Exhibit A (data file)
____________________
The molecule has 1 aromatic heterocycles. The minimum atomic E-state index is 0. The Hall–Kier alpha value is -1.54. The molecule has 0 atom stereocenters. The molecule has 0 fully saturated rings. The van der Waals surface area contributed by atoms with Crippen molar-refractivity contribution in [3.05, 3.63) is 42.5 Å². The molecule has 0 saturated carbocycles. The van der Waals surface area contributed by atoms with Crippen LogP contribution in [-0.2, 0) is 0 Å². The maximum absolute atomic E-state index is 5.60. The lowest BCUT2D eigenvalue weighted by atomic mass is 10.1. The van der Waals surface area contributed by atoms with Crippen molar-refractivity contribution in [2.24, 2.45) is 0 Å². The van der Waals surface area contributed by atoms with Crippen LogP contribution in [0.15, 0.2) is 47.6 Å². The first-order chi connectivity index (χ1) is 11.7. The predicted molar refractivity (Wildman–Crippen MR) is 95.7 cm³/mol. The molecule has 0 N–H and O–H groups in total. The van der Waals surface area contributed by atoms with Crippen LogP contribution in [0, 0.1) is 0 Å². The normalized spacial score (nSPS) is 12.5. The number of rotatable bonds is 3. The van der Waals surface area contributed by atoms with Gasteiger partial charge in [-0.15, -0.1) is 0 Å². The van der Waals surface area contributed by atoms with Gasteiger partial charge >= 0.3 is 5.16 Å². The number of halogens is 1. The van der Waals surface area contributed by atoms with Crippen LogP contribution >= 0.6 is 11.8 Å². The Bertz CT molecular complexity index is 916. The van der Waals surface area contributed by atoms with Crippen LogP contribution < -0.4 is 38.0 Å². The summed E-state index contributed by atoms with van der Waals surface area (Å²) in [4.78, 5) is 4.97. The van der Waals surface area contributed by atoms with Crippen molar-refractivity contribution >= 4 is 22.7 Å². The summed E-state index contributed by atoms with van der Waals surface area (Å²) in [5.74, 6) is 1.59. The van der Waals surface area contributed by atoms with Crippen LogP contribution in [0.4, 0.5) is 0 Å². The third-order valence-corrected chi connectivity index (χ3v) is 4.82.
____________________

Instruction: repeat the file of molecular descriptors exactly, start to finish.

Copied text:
The molecule has 1 aromatic heterocycles. The minimum atomic E-state index is 0. The Hall–Kier alpha value is -1.54. The molecule has 0 atom stereocenters. The molecule has 0 fully saturated rings. The van der Waals surface area contributed by atoms with Crippen molar-refractivity contribution in [3.05, 3.63) is 42.5 Å². The molecule has 0 saturated carbocycles. The van der Waals surface area contributed by atoms with Crippen LogP contribution in [-0.2, 0) is 0 Å². The maximum absolute atomic E-state index is 5.60. The lowest BCUT2D eigenvalue weighted by atomic mass is 10.1. The van der Waals surface area contributed by atoms with Crippen molar-refractivity contribution in [2.24, 2.45) is 0 Å². The van der Waals surface area contributed by atoms with Crippen LogP contribution in [0.15, 0.2) is 47.6 Å². The first-order chi connectivity index (χ1) is 11.7. The predicted molar refractivity (Wildman–Crippen MR) is 95.7 cm³/mol. The molecule has 0 N–H and O–H groups in total. The van der Waals surface area contributed by atoms with Crippen LogP contribution in [0, 0.1) is 0 Å². The normalized spacial score (nSPS) is 12.5. The number of rotatable bonds is 3. The van der Waals surface area contributed by atoms with Gasteiger partial charge in [-0.15, -0.1) is 0 Å². The van der Waals surface area contributed by atoms with Gasteiger partial charge >= 0.3 is 5.16 Å². The number of halogens is 1. The van der Waals surface area contributed by atoms with Crippen LogP contribution >= 0.6 is 11.8 Å². The Bertz CT molecular complexity index is 916. The van der Waals surface area contributed by atoms with Crippen LogP contribution < -0.4 is 38.0 Å². The summed E-state index contributed by atoms with van der Waals surface area (Å²) in [4.78, 5) is 4.97. The van der Waals surface area contributed by atoms with Crippen molar-refractivity contribution >= 4 is 22.7 Å². The summed E-state index contributed by atoms with van der Waals surface area (Å²) in [5.74, 6) is 1.59. The van der Waals surface area contributed by atoms with Crippen LogP contribution in [0.4, 0.5) is 0 Å². The third-order valence-corrected chi connectivity index (χ3v) is 4.82.